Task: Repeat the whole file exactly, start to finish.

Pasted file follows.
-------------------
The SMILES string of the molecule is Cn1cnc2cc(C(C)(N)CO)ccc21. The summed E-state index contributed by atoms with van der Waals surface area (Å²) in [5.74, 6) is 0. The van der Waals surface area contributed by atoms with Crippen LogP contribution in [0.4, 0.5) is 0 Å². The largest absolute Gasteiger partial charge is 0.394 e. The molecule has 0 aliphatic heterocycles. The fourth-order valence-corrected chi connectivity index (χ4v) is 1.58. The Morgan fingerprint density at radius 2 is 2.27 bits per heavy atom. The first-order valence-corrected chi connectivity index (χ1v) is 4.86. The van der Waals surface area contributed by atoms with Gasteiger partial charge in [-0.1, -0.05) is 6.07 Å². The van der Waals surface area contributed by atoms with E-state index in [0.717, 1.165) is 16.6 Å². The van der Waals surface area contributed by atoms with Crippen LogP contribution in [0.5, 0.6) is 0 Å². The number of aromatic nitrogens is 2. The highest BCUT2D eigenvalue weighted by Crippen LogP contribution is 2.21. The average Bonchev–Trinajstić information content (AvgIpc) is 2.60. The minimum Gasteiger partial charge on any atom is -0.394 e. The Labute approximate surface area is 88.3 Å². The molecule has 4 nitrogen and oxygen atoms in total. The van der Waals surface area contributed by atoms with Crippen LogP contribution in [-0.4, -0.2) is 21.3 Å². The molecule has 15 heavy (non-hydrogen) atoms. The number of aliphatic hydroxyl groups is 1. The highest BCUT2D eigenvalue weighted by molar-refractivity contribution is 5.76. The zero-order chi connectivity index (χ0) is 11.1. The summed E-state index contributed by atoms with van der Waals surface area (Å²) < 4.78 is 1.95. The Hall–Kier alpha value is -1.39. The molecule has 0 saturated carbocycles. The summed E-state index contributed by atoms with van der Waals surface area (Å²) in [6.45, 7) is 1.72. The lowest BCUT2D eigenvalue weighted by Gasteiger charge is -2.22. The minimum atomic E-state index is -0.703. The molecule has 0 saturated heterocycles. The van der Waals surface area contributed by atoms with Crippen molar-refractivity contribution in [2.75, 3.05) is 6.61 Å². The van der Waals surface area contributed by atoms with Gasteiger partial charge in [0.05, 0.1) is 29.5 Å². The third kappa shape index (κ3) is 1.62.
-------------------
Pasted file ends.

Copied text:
The SMILES string of the molecule is Cn1cnc2cc(C(C)(N)CO)ccc21. The summed E-state index contributed by atoms with van der Waals surface area (Å²) in [5.74, 6) is 0. The van der Waals surface area contributed by atoms with Crippen LogP contribution in [0.4, 0.5) is 0 Å². The largest absolute Gasteiger partial charge is 0.394 e. The molecule has 0 aliphatic heterocycles. The fourth-order valence-corrected chi connectivity index (χ4v) is 1.58. The Morgan fingerprint density at radius 2 is 2.27 bits per heavy atom. The first-order valence-corrected chi connectivity index (χ1v) is 4.86. The van der Waals surface area contributed by atoms with Gasteiger partial charge in [-0.1, -0.05) is 6.07 Å². The van der Waals surface area contributed by atoms with E-state index in [0.717, 1.165) is 16.6 Å². The van der Waals surface area contributed by atoms with Crippen LogP contribution in [0.5, 0.6) is 0 Å². The number of aromatic nitrogens is 2. The highest BCUT2D eigenvalue weighted by Crippen LogP contribution is 2.21. The average Bonchev–Trinajstić information content (AvgIpc) is 2.60. The minimum Gasteiger partial charge on any atom is -0.394 e. The Labute approximate surface area is 88.3 Å². The molecule has 4 nitrogen and oxygen atoms in total. The van der Waals surface area contributed by atoms with Crippen LogP contribution in [-0.4, -0.2) is 21.3 Å². The molecule has 15 heavy (non-hydrogen) atoms. The number of aliphatic hydroxyl groups is 1. The highest BCUT2D eigenvalue weighted by molar-refractivity contribution is 5.76. The zero-order chi connectivity index (χ0) is 11.1. The summed E-state index contributed by atoms with van der Waals surface area (Å²) < 4.78 is 1.95. The Hall–Kier alpha value is -1.39. The molecule has 0 saturated carbocycles. The summed E-state index contributed by atoms with van der Waals surface area (Å²) in [6.45, 7) is 1.72. The lowest BCUT2D eigenvalue weighted by Gasteiger charge is -2.22. The minimum atomic E-state index is -0.703. The molecule has 0 saturated heterocycles. The van der Waals surface area contributed by atoms with Crippen molar-refractivity contribution in [2.75, 3.05) is 6.61 Å². The van der Waals surface area contributed by atoms with Gasteiger partial charge in [0.05, 0.1) is 29.5 Å². The third kappa shape index (κ3) is 1.62.